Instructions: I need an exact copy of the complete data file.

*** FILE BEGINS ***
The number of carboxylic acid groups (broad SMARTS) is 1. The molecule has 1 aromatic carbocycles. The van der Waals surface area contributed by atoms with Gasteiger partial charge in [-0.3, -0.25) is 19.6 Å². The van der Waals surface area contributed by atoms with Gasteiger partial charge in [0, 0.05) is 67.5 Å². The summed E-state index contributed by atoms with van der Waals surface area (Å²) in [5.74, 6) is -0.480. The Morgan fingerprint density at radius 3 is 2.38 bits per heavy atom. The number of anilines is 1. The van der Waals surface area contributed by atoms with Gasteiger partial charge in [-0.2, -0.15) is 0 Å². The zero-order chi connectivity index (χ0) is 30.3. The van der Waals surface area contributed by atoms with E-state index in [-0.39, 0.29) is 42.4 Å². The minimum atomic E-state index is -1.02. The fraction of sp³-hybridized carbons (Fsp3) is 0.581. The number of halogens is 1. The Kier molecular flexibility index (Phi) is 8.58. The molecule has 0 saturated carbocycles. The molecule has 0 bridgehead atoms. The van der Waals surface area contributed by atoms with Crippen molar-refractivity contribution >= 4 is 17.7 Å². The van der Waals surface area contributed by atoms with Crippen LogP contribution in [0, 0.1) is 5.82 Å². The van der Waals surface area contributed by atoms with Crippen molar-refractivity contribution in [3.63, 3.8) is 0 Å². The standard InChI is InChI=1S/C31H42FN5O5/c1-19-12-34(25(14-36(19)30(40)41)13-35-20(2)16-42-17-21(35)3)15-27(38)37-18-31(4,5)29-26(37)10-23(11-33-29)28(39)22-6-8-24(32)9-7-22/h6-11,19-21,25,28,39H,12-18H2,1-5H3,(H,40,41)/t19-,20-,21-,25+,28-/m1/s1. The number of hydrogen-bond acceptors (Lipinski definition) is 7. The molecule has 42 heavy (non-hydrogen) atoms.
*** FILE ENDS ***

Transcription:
The number of carboxylic acid groups (broad SMARTS) is 1. The molecule has 1 aromatic carbocycles. The van der Waals surface area contributed by atoms with Gasteiger partial charge in [-0.3, -0.25) is 19.6 Å². The van der Waals surface area contributed by atoms with Gasteiger partial charge in [0, 0.05) is 67.5 Å². The summed E-state index contributed by atoms with van der Waals surface area (Å²) in [5.74, 6) is -0.480. The Morgan fingerprint density at radius 3 is 2.38 bits per heavy atom. The number of anilines is 1. The van der Waals surface area contributed by atoms with Gasteiger partial charge in [-0.2, -0.15) is 0 Å². The zero-order chi connectivity index (χ0) is 30.3. The van der Waals surface area contributed by atoms with E-state index in [-0.39, 0.29) is 42.4 Å². The minimum atomic E-state index is -1.02. The fraction of sp³-hybridized carbons (Fsp3) is 0.581. The number of halogens is 1. The Kier molecular flexibility index (Phi) is 8.58. The molecule has 0 saturated carbocycles. The molecule has 0 bridgehead atoms. The van der Waals surface area contributed by atoms with Crippen molar-refractivity contribution >= 4 is 17.7 Å². The van der Waals surface area contributed by atoms with Crippen LogP contribution in [0, 0.1) is 5.82 Å². The van der Waals surface area contributed by atoms with Crippen molar-refractivity contribution in [3.63, 3.8) is 0 Å². The standard InChI is InChI=1S/C31H42FN5O5/c1-19-12-34(25(14-36(19)30(40)41)13-35-20(2)16-42-17-21(35)3)15-27(38)37-18-31(4,5)29-26(37)10-23(11-33-29)28(39)22-6-8-24(32)9-7-22/h6-11,19-21,25,28,39H,12-18H2,1-5H3,(H,40,41)/t19-,20-,21-,25+,28-/m1/s1. The number of hydrogen-bond acceptors (Lipinski definition) is 7. The molecule has 42 heavy (non-hydrogen) atoms.